Translation:There are Ainu people in Japan.
I dont know where to begin... One study says only 5％ of japanese have pure japanese dna They actually look very different if you look carefully . Their period of closed borders came late and while phenomenal was relatively brief in the grand scheme.
Ainu are sort of japanese russian mix with their own way of life they wouldnt give up and they lost their homeland of northern japan to mainstream japanese who needed it for strategic purposes
Anyway, just keep asking the good questions like that
The great question about the Ainu language, since it is traditionally only a spoken language, is whether to use cyrillic or katakana to adapt its written form. Cyrillic is phonetically a better fit, but most people know only the Hokkaido Ainu, who are probably the more active group at least online, so maybe katakana should be preferred? Hmm...
"There are Ainu in Japan" was accepted for me.
If you see the word カナダ人 (kanadajin), most people would most naturally translate it as "Canadian" rather than "Canadian person", whereas if you have 日本人 (nihonjin) we'd say "Japanese person" because Japanese is used more as an adjective than a noun. Since Ainu is a noun, I think the former is preferable to the latter, though you could say either.
I knew I was going to get this one wrong, but I didn't think I'd be off by just one letter. I said "Ainu peoples", but I guess that's wrong if they're all considered to be of a single ethnicity/cultural background. Can anyone speak to that? Are the Ainu one people or do they comprise multiple peoples?
I think the Ainu are usually considered a single people, but you can find references online referring to "Ainu peoples", like from the Ainu Association of Hokkaido:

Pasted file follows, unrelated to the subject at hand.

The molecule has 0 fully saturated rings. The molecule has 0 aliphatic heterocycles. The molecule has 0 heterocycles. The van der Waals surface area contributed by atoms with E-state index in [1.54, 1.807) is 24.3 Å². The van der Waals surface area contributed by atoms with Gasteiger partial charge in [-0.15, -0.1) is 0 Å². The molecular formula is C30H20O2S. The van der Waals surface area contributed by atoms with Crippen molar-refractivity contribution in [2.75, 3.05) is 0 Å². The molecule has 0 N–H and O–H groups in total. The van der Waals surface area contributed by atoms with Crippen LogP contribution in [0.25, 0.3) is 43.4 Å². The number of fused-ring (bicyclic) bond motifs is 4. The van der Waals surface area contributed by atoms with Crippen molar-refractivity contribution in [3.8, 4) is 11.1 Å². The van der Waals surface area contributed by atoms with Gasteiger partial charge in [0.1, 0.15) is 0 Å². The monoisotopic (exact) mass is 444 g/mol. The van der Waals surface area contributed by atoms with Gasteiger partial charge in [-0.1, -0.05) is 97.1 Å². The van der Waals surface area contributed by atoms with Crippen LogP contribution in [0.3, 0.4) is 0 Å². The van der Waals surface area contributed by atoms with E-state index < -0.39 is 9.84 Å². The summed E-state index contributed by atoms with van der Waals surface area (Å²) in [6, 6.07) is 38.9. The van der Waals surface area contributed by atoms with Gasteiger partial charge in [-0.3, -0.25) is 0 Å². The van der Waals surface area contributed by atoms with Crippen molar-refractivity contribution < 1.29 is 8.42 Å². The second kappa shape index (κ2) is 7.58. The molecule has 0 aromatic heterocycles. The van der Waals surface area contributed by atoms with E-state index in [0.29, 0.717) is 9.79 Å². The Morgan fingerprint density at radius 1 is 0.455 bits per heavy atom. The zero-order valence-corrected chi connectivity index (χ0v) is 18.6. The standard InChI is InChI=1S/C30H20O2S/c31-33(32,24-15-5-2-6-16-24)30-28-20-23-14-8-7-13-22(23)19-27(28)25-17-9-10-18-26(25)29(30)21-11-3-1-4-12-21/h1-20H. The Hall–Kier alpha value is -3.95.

"Wajin" (Japanese) in Honshu acknowledge great difference among regional groups of the Ainu. In other words, the Ekotoba indicates that three groups of Ainu peoples, "Hinomoto," "Karako" and "Watarito," live on the island of Ezo-ga-Chishima(present day Hokkaido) and describes the details of each group.
The Wikipedia article describes the different subgroups of Ainu based on their location, such as Hokkaido Ainu, Sakhalin Ainu, Northern and Southern Kuril Ainu, etc.
I know nothing about anthropology, so I don't know if these distinctions count as separate "peoples" or not.
[place] に [something] が います。
Something exists in a place. / There is something in a place.
Ainu people exist in Japan. / There are Ainu in Japan.
You can use the は particle to make 日本 the topic of the sentence.
About Japan, Ainu people exist there. / There are Ainu in Japan.
You can also just say アイヌ instead of specifying アイヌの人たち, but you need to use the correct particles. You could say 日本中 (nihonjuu) to mean "throughout Japan", but there's nothing in the English to indicate "throughout", and Ainu are mostly only located in northern Japan, not throughout Japan.